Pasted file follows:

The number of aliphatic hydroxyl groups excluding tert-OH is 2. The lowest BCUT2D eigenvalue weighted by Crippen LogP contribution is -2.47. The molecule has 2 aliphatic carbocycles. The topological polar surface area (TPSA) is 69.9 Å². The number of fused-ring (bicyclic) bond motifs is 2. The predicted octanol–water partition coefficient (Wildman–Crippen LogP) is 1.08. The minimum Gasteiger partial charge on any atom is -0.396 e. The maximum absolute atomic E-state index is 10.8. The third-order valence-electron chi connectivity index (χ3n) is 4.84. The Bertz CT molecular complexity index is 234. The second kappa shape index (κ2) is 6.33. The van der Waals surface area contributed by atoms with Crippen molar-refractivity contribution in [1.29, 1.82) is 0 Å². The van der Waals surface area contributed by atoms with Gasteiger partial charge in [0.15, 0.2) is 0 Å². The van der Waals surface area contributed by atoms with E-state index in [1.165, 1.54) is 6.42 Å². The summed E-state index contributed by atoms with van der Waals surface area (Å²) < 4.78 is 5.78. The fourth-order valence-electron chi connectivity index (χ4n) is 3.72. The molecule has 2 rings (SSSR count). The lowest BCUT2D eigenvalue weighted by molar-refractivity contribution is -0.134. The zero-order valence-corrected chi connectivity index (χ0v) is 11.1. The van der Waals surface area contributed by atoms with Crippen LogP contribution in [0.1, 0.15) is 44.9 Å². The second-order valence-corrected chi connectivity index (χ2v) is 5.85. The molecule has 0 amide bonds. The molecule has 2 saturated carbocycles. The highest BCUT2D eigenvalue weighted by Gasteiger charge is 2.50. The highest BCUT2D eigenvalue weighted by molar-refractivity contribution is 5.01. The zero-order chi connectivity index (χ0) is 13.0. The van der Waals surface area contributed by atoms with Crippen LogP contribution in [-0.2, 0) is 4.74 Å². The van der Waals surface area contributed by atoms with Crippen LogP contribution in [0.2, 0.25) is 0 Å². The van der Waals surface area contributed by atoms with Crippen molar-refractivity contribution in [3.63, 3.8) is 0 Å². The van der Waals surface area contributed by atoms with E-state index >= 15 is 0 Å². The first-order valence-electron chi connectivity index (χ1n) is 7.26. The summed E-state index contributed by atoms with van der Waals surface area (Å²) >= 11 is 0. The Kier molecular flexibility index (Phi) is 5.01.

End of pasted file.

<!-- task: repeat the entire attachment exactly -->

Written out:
The number of aliphatic hydroxyl groups excluding tert-OH is 2. The lowest BCUT2D eigenvalue weighted by Crippen LogP contribution is -2.47. The molecule has 2 aliphatic carbocycles. The topological polar surface area (TPSA) is 69.9 Å². The number of fused-ring (bicyclic) bond motifs is 2. The predicted octanol–water partition coefficient (Wildman–Crippen LogP) is 1.08. The minimum Gasteiger partial charge on any atom is -0.396 e. The maximum absolute atomic E-state index is 10.8. The third-order valence-electron chi connectivity index (χ3n) is 4.84. The Bertz CT molecular complexity index is 234. The second kappa shape index (κ2) is 6.33. The van der Waals surface area contributed by atoms with Crippen molar-refractivity contribution in [1.29, 1.82) is 0 Å². The van der Waals surface area contributed by atoms with Gasteiger partial charge in [0.15, 0.2) is 0 Å². The van der Waals surface area contributed by atoms with E-state index in [1.165, 1.54) is 6.42 Å². The summed E-state index contributed by atoms with van der Waals surface area (Å²) < 4.78 is 5.78. The fourth-order valence-electron chi connectivity index (χ4n) is 3.72. The molecule has 2 rings (SSSR count). The lowest BCUT2D eigenvalue weighted by molar-refractivity contribution is -0.134. The zero-order valence-corrected chi connectivity index (χ0v) is 11.1. The van der Waals surface area contributed by atoms with Crippen LogP contribution in [0.1, 0.15) is 44.9 Å². The second-order valence-corrected chi connectivity index (χ2v) is 5.85. The molecule has 0 amide bonds. The molecule has 2 saturated carbocycles. The highest BCUT2D eigenvalue weighted by Gasteiger charge is 2.50. The highest BCUT2D eigenvalue weighted by molar-refractivity contribution is 5.01. The zero-order chi connectivity index (χ0) is 13.0. The van der Waals surface area contributed by atoms with Crippen LogP contribution in [-0.2, 0) is 4.74 Å². The van der Waals surface area contributed by atoms with Crippen LogP contribution in [0.2, 0.25) is 0 Å². The van der Waals surface area contributed by atoms with Crippen molar-refractivity contribution in [3.63, 3.8) is 0 Å². The van der Waals surface area contributed by atoms with E-state index >= 15 is 0 Å². The first-order valence-electron chi connectivity index (χ1n) is 7.26. The summed E-state index contributed by atoms with van der Waals surface area (Å²) >= 11 is 0. The Kier molecular flexibility index (Phi) is 5.01.